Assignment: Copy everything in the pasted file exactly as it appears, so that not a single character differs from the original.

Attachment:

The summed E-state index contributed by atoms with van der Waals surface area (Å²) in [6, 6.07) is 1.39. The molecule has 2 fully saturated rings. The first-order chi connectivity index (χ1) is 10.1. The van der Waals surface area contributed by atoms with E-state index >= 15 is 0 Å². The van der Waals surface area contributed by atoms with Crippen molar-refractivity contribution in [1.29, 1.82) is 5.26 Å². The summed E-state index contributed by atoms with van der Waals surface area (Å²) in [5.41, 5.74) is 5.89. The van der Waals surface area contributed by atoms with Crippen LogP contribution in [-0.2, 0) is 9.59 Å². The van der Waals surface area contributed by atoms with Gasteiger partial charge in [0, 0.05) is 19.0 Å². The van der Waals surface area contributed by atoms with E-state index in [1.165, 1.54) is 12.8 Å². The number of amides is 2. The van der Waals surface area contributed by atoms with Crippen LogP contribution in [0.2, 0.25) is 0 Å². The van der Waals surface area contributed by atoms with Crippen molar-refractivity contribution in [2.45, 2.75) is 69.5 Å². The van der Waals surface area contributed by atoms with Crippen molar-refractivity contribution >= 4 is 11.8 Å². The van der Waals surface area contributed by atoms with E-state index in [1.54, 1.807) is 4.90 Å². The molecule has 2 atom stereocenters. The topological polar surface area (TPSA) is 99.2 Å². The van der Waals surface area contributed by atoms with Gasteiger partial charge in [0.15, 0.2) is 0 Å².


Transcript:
The summed E-state index contributed by atoms with van der Waals surface area (Å²) in [6, 6.07) is 1.39. The molecule has 2 fully saturated rings. The first-order chi connectivity index (χ1) is 10.1. The van der Waals surface area contributed by atoms with E-state index >= 15 is 0 Å². The van der Waals surface area contributed by atoms with Crippen molar-refractivity contribution in [1.29, 1.82) is 5.26 Å². The summed E-state index contributed by atoms with van der Waals surface area (Å²) in [5.41, 5.74) is 5.89. The van der Waals surface area contributed by atoms with Crippen LogP contribution in [-0.2, 0) is 9.59 Å². The van der Waals surface area contributed by atoms with Gasteiger partial charge in [0, 0.05) is 19.0 Å². The van der Waals surface area contributed by atoms with E-state index in [1.165, 1.54) is 12.8 Å². The number of amides is 2. The van der Waals surface area contributed by atoms with Crippen LogP contribution in [0.2, 0.25) is 0 Å². The van der Waals surface area contributed by atoms with Crippen molar-refractivity contribution in [2.45, 2.75) is 69.5 Å². The van der Waals surface area contributed by atoms with Crippen molar-refractivity contribution >= 4 is 11.8 Å². The van der Waals surface area contributed by atoms with E-state index in [1.54, 1.807) is 4.90 Å². The molecule has 2 atom stereocenters. The topological polar surface area (TPSA) is 99.2 Å². The van der Waals surface area contributed by atoms with Gasteiger partial charge in [0.15, 0.2) is 0 Å².